Vintage veterans march in style

Navy veteran Derrick Roberts has escorted WWII veteran Kevin Nichols to the Anzac Day March in Melbourne's CBD for the past 10 years. 137351


IT’S not hard to imagine this amiable pair of veterans filling the cabin of their 1959 FC Holden with a string of good-humoured yarns as they cruise to this month’s Anzac Day march in Melbourne.
For the past 10 years, Noble Park World War II veteran Kevin Nichols has been voluntarily driven to the march by Navy ex-serviceman Derrick Roberts.
The pair will travel through Melbourne’s streets in resplendent style in Mr Roberts’s meticulously restored vintage car right at the head of the march.
Mr Nichols is keen to talk football – especially about winning big when backing his beloved Bulldogs to win the 1954 VFL flag.
The way he tells it he asked a Mordialloc bookmaker before the grand final what his price was for the Bulldogs.
The bookmaker replied: “The bloody Bulldogs? I’ll give you 12-to-1.”
Mr Nichols jumped on the offer with “10 quid”.
His winnings were the equivalent of the sum for a “decent car” though he has no idea what he might have spent them on.
Mr Nichols was a freshly-enlisted 18-year-old serving in Solomon Islands and Bougainville during World War II.
His role was as a forward scout – which is not a football term, but rather “the idiot who goes first”.
He said fighting was just about to erupt with a “whole lot of Japs” in front of his battalion in New Guinea when the Hiroshima and Nagasaki atom-bombs closed the war.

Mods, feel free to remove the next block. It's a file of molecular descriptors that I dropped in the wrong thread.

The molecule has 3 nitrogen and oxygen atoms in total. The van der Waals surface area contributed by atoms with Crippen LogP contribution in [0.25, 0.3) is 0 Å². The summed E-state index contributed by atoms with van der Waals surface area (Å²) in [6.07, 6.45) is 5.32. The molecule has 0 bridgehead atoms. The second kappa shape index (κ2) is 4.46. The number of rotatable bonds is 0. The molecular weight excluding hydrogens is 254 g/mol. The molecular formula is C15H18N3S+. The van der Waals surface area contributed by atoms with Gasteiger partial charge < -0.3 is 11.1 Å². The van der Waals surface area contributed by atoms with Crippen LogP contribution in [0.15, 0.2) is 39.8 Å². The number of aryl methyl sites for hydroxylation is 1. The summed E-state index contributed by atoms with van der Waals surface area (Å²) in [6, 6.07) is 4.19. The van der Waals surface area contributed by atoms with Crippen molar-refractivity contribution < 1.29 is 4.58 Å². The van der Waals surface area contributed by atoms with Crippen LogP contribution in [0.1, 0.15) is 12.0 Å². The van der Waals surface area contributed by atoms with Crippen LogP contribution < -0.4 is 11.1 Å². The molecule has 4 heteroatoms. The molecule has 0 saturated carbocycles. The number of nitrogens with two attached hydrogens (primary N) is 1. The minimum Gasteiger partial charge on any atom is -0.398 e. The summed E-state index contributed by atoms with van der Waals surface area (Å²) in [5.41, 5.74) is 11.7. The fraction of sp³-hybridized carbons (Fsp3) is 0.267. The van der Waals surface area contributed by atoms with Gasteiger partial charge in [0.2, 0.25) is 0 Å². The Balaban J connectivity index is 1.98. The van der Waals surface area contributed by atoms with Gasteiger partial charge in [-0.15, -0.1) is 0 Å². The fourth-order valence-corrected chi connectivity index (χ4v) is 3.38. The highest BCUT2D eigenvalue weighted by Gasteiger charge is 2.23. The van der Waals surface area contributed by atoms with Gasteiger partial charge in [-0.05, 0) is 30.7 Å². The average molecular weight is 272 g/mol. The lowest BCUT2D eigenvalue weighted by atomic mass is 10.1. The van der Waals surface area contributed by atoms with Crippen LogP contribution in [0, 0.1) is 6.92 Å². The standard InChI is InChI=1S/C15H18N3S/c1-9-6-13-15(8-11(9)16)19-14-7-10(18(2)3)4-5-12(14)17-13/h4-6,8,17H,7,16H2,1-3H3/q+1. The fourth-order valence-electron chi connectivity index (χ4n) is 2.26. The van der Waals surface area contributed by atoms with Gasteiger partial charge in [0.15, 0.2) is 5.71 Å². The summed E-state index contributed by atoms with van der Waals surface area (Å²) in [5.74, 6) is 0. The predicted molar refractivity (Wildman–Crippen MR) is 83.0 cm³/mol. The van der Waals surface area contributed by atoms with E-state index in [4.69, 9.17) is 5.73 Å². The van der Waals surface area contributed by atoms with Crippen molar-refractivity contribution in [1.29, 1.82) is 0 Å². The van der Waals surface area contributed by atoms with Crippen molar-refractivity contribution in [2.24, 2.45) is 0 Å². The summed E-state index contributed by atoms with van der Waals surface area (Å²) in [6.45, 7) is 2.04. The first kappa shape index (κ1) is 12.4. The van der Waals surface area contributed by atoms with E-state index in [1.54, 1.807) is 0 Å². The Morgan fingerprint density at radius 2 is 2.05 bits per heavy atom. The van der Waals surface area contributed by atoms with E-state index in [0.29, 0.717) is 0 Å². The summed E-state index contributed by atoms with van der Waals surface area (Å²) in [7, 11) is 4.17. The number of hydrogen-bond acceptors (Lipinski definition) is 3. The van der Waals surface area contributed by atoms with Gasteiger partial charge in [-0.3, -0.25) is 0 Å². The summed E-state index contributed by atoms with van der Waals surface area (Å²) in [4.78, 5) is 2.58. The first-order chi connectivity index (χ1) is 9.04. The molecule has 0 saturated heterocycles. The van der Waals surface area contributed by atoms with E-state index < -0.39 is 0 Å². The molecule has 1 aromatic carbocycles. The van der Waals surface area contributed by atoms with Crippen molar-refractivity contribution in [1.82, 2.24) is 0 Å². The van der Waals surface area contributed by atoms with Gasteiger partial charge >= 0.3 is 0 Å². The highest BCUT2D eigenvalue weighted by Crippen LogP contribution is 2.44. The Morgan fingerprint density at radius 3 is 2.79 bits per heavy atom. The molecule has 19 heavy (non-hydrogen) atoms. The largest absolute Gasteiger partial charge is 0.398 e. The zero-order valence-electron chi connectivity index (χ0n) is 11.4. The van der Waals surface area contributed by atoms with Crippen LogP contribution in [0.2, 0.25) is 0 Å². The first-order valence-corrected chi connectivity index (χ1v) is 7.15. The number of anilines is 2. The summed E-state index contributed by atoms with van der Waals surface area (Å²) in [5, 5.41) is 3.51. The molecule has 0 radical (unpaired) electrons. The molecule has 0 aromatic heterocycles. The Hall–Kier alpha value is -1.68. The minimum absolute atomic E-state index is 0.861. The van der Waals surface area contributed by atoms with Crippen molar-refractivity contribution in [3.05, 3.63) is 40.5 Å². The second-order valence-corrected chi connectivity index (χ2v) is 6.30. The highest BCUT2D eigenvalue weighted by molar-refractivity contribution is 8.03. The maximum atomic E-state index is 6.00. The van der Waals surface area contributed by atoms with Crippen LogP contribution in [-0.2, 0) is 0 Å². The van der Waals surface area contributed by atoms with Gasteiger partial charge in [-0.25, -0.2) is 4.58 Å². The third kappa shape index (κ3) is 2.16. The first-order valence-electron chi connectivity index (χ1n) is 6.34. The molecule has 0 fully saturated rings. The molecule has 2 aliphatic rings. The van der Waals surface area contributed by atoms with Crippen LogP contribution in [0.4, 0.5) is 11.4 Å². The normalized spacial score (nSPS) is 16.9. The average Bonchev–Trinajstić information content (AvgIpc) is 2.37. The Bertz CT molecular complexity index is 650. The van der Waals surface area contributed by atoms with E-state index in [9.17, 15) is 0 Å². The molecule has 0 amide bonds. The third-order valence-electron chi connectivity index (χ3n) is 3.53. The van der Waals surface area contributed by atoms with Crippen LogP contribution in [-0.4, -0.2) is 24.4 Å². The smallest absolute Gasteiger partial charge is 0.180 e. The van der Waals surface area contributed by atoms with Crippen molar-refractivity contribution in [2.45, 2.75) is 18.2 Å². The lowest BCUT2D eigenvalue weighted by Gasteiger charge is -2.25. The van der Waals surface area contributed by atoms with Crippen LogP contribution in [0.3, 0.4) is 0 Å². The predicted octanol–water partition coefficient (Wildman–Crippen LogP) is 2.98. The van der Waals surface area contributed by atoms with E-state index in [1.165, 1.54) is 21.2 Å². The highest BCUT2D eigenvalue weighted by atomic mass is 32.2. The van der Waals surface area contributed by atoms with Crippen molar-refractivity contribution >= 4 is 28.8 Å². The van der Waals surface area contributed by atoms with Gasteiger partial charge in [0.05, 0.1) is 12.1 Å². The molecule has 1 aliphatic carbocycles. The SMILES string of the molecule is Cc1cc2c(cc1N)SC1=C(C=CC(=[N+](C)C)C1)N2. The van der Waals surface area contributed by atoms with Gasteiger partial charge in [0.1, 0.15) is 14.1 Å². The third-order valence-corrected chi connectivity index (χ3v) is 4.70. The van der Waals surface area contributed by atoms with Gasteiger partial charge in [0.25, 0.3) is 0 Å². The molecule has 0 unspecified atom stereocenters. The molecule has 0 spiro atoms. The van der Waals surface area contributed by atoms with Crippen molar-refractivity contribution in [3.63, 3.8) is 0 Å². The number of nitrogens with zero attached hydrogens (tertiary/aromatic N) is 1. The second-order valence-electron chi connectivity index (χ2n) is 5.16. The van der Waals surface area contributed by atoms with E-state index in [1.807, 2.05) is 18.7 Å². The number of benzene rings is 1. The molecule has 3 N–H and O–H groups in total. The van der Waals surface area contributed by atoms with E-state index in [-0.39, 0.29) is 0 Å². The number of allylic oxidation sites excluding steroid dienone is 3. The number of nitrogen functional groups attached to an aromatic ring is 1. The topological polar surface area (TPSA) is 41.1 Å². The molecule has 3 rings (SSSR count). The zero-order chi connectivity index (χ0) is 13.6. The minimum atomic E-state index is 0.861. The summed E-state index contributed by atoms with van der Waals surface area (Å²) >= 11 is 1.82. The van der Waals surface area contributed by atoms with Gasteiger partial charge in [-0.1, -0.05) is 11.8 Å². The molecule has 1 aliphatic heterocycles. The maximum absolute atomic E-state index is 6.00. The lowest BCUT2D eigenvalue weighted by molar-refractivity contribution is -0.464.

Mr Roberts helped enforce UN sanctions by inspecting merchant ships in the Persian Gulf at the end of the First Gulf War.
The pair hooked up through an RACV program matching volunteer drivers with veterans needing a lift to the march.
Until Mr Roberts came on the scene, Mr Nicholls had never been to the march. It’s now something he looks forward to.
“He treats me like I’m the last bloke on Earth,” he describes his travelling companion.
After the parade, the pair expect to share a couple of rounds at Noble Park RSL.
Mr Nichols, now 90, has a few less beers than when Mr Roberts first shared the day with him.
Mr Roberts, a Bombers supporter, said he has no qualms about giving up seats at the MCG to spend time with his mate on Anzac Day.
“Kevin and I got on famously since the start. He really appreciates it – he is at the head of the march.
“By the time he sits down at the cenotaph, he gets to see the rest of the marchers and has front seats at the service.
“We keep in touch with a couple of calls during the year.”
If you know a veteran who needs transport on Anzac Day, contact Lisa Hogan at RACV on
9790 2975 or